Four Hotel Companies Make it on Fortune’s 100 Best Companies to Work For 2014 List

Fortune Magazine released their 2014 Best 100 Companies to Work For List.  Google was number one again this year, but 4 hotel companies made the list.  Kimpton Hotels, Marriott International, Four Seasons Hotels, and Hyatt Hotels all made the best of list for 2014.  Kimpton, Marriott, and Four Seasons were all on the list last year.  Hyatt Hotels is the only newcomer.  Four Seasons and Marriott Hotels are two of only 13 companies that have made the list every year since it began in 1998.

Here are the 4 with their rankings from Fortune:

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Are You Losing Too Much Time to Meetings, Instead of Serving Guests?

If there is one thing hotels love, it is a good meeting.  Hotels have a meeting for everything, a daily brief, a forecast meeting, an executive committee meeting, a meeting to plan meetings!  The problem with meetings in the hotel world is that hotels do not stop for meetings.  Every minute you take a manager off of the floor is a minute that he or she cannot spend interacting with guests.  The Wall Street Journal had a great solution that has been making the rounds in the last few months, The Stand-Up Meeting.  From reporter Rachel Emma Silverman:

“Stand-up meetings are part of a fast-moving tech culture in which sitting has become synonymous with sloth. The object is to eliminate long-winded confabs where participants pontificate, play Angry Birds on their cellphones or tune out.”

“Holding meetings before lunch also speeds things up. Mark Tonkelowitz, an engineering manager for Facebook Inc.’s News Feed feature, holds 15-minute stand-ups at noon, sharp. The proximity to lunch serves “as motivation to keep updates short,” he says”

The tech world has really taken to these stand-up meetings in order to increase productivity.  Hoteliers should surely take note.  We have all been in long, drawn-out meetings where two departments are trying to figure out the logistics of an upcoming event while 9 other managers in the room are tuning out because it does not involve them at all.  Take away the food and the chairs, people will truly get down to business.  Then we can all get back to taking care of the guest!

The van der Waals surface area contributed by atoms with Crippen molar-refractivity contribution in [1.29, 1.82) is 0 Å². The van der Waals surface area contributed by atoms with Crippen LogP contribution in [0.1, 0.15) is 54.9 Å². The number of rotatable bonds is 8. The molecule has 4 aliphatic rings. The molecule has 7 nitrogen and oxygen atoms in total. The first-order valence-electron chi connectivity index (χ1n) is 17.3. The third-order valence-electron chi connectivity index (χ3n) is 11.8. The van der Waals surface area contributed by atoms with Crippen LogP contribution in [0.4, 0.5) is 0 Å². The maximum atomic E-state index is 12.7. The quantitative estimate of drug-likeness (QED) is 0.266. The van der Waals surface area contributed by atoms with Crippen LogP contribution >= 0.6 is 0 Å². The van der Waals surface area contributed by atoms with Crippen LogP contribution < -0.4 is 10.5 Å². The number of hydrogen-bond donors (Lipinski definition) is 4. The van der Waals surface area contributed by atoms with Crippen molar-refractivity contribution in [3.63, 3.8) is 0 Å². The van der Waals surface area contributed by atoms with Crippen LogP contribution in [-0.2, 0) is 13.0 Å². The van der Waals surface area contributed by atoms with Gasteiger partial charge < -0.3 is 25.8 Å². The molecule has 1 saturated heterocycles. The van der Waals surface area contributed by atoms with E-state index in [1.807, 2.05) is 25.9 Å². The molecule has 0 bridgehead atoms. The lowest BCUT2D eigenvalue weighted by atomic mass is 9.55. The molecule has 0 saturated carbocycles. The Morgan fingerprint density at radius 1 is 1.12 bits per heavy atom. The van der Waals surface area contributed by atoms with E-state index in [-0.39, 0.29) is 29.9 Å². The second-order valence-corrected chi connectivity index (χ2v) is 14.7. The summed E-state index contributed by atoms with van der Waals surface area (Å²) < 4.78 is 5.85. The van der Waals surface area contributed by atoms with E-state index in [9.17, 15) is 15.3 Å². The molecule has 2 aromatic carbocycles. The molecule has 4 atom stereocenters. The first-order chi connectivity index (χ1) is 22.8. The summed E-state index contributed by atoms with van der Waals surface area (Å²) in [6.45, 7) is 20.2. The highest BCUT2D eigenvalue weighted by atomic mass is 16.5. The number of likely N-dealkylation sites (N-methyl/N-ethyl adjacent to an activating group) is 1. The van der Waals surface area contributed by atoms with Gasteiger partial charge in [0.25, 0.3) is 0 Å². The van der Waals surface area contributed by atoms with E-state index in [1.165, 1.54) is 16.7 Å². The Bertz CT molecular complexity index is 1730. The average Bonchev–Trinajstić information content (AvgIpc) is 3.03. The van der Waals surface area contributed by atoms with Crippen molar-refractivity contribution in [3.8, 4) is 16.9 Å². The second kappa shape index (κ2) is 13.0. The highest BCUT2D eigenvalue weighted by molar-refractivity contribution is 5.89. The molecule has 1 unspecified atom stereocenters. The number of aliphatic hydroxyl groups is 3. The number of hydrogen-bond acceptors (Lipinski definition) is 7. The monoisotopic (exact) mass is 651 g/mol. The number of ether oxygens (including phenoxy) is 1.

Source:  Wall Street Journal Article

TrueGuest Tips for Using the Guest’s Name

One of the biggest areas of struggle during our Service Experience Audits is the use of the guest name.  The use of the guest name is one of the most important tools you have to build loyalty with your guests.  Rather than providing your associates with general instructions such as ‘use the guest’s name during every interaction’, focus on the key areas of when the name should be used.  Our method is simple but very effective.

Use the guest’s name once to open the conversation and once to close the conversation.

By doing this, it will become second nature to your associates.  They won’t even have to think about using the guest’s name.  They will just do it.

Here are some examples for a few departments on how to use the guest name:

Phone Calls:  As soon as the phone rings, the PBX operator should pull up the guest’s information on the computer and get ready to use the name.  The PBX operator should immediately greet the guest by name.  After handling the call, the operator should end the call by using the guest name.

Check In & Check Out:  As soon as the guest gives the name or room number, the GSA should immediately use the name once.  The GSA should close the conversation with “have a great stay, Mr. Smith.”

In Room Dining:  The server should double check the name just prior to knocking on the door.  Once the analyst opens the door and invites them in, the server should greet the guest by name.  Then once the guest signs the check, the server should thank the analyst by name on their way out of the room.

Housekeeping & Engineering:  The associates should double check the name just prior to knocking on the door.  Once the analyst opens the door and invites them in, the server should greet the guest by name.  To close the conversation, the associate should say something like “enjoy the rest of your stay, Mr. Smith.”